Without doubt the most famous menswear street in the world, for the uninitiated, Savile Row could be something of an anti-climax. While the name is known the world over as the home of male sartorial elegance, the reality of the street is something quite small, higgledy piggledy and with little on show to inspire or buy. It’s a mishmash of designer brands, traditional tailors and workshops, and empty shop units.
Left - Drake's new Savile Row store
A small side street behind elegant Regent Street, Savile Row has become much bigger than the place itself, and while brands desire to be able to put Savile Row in their addresses and on the sides of their bags, it can a difficult place to make money. There just isn’t that much traffic.
While nothing new, the street has seen something of a brand churn of late. Chester Barrie is closing down, Hardy Amies disappeared and the short lived Abercombie Kids store in the old Beatles’ Apple building is being pushed back into the larger Burlington Gardens store over the road while it turns itself back into offices for their European business.
I was recently invited to drinks at the Kilgour store on Savile Row and while on the way over I wanted to check out the new Drake’s store which had taken over from Alexander McQueen’s menswear store.
One of the bright spots of British menswear, Drake’s, the colourful accessories and preppy menswear business, has just moved around the corner from Clifford Street to a larger space and has built up a strong brand with locations from New York to Tokyo. Here, the new store has cosy striped window-type seats and an entire library of books. It looked like the kind of place you’d want to hang out in, or, heaven forbid, want to spend time in. It's welcoming. The product isn’t cheap, but it’s done properly.
Contrast this with the Kilgour store, which looks like a designer Swiss morgue, and these two juxtapositions perfectly illustrate the new mood in retail design. One reeks of personality and is overflowing with the owner’s touches, while the other is strict to the point of being a retail vacuum.
There was a time, a few year’s ago, when the majority of Savile Row brands were being snapped up by Chinese conglomerates. Fung Capital, the private investment vehicle of the Fung family that controls Hong Kong sourcing and apparel mega-corporation Li & Fung, bought the most including Gieves & Hawkes, Kilgour, Hardy Amies and Kent & Curwen. While they splashed the cash and moulded each for a particular type of customer at the beginning, things have become tougher and they show a tiring of interest. They placed Hardy Amies into administration in January, while selling to Trinity, another Chinese group, the Italian/French tailoring house Cerruti who cancelled their catwalk show and stopped the designer collection’s entire production.
What looked like little, individual outfits on London’s Savile Row often had hundreds of branded stores in China, invisible to outsiders, but they’ve all become quite bland and lacking personality with no clear direction with a continual revolving door of creative directors or in-house design teams. All these brands have become faceless.
Another new bright spark on Savile Row is the new ‘J.P. Hackett No.14 Savile Row’ store in the elegant townhouse Hardy Amies restored. The new Hackett store is warm and welcoming, and is saying “come in”, “make yourself at home” and “relax” with its homely yet elegant interior by designer Ben Pentreath with input from Jeremy Hackett.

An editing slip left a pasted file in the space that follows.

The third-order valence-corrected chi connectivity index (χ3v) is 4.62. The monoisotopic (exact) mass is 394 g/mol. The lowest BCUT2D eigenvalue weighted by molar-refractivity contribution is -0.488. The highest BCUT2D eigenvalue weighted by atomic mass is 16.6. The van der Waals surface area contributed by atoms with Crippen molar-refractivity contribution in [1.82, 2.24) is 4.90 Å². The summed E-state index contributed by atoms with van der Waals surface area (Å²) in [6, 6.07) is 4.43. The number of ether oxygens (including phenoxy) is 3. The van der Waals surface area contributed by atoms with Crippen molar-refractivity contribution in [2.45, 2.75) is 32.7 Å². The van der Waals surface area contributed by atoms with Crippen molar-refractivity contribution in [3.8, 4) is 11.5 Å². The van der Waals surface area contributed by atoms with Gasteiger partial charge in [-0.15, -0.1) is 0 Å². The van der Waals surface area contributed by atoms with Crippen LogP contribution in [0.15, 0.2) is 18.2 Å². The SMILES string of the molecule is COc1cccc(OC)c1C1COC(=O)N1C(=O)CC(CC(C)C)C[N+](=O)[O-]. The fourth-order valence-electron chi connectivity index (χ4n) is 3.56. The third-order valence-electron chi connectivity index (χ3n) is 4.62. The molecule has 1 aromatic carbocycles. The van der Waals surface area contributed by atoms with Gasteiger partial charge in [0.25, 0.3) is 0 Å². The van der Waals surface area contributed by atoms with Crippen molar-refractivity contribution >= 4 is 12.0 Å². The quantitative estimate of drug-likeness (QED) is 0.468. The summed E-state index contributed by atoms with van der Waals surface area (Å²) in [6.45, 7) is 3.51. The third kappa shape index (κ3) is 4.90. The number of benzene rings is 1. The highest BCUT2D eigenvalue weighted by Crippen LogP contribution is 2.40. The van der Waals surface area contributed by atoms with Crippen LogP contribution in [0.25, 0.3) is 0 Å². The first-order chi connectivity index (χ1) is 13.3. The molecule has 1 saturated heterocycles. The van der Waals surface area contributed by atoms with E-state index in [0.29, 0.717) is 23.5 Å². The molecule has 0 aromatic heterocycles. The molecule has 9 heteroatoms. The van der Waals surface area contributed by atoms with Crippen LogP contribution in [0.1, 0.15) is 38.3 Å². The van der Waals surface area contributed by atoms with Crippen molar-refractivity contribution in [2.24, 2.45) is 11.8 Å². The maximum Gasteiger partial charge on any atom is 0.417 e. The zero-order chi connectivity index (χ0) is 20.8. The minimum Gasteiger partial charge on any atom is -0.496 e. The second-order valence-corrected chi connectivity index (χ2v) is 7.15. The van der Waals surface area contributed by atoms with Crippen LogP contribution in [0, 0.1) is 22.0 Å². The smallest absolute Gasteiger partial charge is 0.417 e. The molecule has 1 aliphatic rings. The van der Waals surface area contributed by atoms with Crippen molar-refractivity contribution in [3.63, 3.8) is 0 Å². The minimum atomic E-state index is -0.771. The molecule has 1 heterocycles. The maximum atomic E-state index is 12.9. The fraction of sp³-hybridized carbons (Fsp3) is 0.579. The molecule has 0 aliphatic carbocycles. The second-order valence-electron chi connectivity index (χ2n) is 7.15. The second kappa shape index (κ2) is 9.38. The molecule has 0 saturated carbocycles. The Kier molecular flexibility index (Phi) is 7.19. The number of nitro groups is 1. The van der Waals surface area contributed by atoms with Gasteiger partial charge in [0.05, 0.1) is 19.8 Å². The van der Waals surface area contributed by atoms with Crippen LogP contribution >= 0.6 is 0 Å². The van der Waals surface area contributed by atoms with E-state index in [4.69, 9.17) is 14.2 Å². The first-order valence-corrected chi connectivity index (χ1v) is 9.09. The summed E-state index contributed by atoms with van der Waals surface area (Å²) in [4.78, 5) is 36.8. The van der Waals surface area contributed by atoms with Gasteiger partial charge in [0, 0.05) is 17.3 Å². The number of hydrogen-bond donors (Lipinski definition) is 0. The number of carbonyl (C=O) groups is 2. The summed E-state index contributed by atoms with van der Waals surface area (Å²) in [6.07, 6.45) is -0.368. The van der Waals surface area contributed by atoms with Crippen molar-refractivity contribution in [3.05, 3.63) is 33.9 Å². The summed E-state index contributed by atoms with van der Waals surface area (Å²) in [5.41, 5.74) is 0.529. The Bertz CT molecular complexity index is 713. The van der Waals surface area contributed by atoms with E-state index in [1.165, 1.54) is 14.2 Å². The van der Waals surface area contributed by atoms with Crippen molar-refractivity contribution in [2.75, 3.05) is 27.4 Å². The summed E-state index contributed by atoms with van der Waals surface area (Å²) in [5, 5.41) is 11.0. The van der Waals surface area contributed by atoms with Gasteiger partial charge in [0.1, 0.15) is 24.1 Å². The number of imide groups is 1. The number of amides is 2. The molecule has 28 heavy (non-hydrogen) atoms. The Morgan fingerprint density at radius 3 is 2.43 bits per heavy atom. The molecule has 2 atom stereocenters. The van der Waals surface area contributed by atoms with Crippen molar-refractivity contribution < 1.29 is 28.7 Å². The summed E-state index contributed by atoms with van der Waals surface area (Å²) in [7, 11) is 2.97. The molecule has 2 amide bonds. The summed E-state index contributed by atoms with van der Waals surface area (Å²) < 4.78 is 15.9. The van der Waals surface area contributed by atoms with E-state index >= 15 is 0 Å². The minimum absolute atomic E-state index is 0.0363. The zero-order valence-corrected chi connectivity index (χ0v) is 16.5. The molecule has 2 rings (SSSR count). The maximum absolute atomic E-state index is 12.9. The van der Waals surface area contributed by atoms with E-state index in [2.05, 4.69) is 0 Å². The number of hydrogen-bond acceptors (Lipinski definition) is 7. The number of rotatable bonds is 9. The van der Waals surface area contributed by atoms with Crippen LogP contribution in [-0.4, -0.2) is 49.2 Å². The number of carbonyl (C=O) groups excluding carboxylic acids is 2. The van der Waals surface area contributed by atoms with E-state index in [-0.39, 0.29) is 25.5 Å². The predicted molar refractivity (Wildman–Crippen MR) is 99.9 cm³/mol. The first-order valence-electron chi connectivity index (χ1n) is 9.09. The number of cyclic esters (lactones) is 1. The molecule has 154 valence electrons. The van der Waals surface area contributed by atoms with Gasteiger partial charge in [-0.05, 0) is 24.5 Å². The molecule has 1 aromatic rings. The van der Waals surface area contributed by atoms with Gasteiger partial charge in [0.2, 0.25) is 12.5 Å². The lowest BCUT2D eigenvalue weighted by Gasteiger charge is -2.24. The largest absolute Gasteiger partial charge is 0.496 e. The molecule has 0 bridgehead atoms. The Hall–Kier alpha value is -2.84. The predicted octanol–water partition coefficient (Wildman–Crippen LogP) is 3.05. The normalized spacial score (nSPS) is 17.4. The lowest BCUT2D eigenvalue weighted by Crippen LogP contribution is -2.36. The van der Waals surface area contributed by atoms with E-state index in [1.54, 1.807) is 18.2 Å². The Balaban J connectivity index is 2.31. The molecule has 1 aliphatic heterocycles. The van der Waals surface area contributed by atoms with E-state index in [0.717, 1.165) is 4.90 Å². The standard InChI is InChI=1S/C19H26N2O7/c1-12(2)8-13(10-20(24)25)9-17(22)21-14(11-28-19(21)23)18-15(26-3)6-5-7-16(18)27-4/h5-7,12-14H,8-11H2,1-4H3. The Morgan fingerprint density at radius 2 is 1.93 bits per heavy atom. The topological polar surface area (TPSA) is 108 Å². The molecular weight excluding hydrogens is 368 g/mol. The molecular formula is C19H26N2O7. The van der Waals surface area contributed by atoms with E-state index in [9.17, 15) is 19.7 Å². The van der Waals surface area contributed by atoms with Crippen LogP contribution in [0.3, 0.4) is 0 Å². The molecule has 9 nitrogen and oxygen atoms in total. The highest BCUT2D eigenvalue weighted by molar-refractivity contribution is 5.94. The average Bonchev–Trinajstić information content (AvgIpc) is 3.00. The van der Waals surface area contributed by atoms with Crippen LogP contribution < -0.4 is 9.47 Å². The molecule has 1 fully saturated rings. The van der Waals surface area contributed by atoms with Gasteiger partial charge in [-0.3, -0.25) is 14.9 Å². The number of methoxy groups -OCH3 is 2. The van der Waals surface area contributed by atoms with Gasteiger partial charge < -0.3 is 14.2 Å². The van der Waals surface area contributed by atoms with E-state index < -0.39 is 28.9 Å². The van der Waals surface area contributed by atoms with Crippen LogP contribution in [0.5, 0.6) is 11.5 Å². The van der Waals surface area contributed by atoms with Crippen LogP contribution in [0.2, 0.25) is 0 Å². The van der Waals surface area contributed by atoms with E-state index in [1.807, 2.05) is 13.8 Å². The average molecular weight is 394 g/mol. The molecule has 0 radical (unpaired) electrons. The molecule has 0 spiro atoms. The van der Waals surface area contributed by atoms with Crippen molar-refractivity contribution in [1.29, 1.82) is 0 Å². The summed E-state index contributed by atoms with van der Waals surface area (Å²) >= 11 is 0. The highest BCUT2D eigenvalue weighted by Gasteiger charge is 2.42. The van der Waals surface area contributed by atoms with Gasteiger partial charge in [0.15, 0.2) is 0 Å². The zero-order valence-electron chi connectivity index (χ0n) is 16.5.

Right - Inside Kilgour Savile Row
What Drake’s and Hackett both have is a figure head who is involved and makes decisions and menswear has always latched on to these men who lead.
Michael Hill, the current creative director of Drake’s, who is responsible for the brand's full wardrobe offerings, has a great eye and taste, while Jeremy Hackett has nearly 40 years of experience in the vintage menswear trade and then creating his own eponymous label. And this is what it all comes down to, people. You need a singular, strong vision to offer direction and also a domestic homeliness.
Stark, cold and soulless retail spaces are being replaced by the perennial idea of a traditional shopkeeper welcoming customers into their worlds. Admittedly, Hackett previously had a store on Savile Row which didn’t work, but this new bespoke concept is hoping to elevate the standard Hackett product and, moving the wholesale showroom from Bond Street and combining it with retail, will probably see them save money while in a stunning Georgian townhouse which will look good the world over.
Savile Row can be so much better and it’s always worth remembering what you thought on your first visit there. These two recent additions are adding some colour and Britishness to a street which had become something neither designer nor tailored.
Savile Row needs to hold onto what is good, but also be open to try new things. In 2016, Westminster Council said only new stores will only be allowed to open if they do not replace “bespoke tailoring uses”; “sell bespoke, unique, limited-edition or one-of-a-kind products”; and are “complementary to the character and function” of the zone, but that doesn’t mean 'The Row' should be stuck in a timewarp.
Left - Inside the ‘J.P. Hackett No.14 Savile Row’ store
This isn’t about just preserving Savile Row, it’s about making it more successful. It should be welcoming to all British brands and not look down on commercialisation. The skills that have survived this long will continue to survive and these two new additions show its about individuals going back to the idea of being a nation of shopkeepers rather than anonymous 'brands'.
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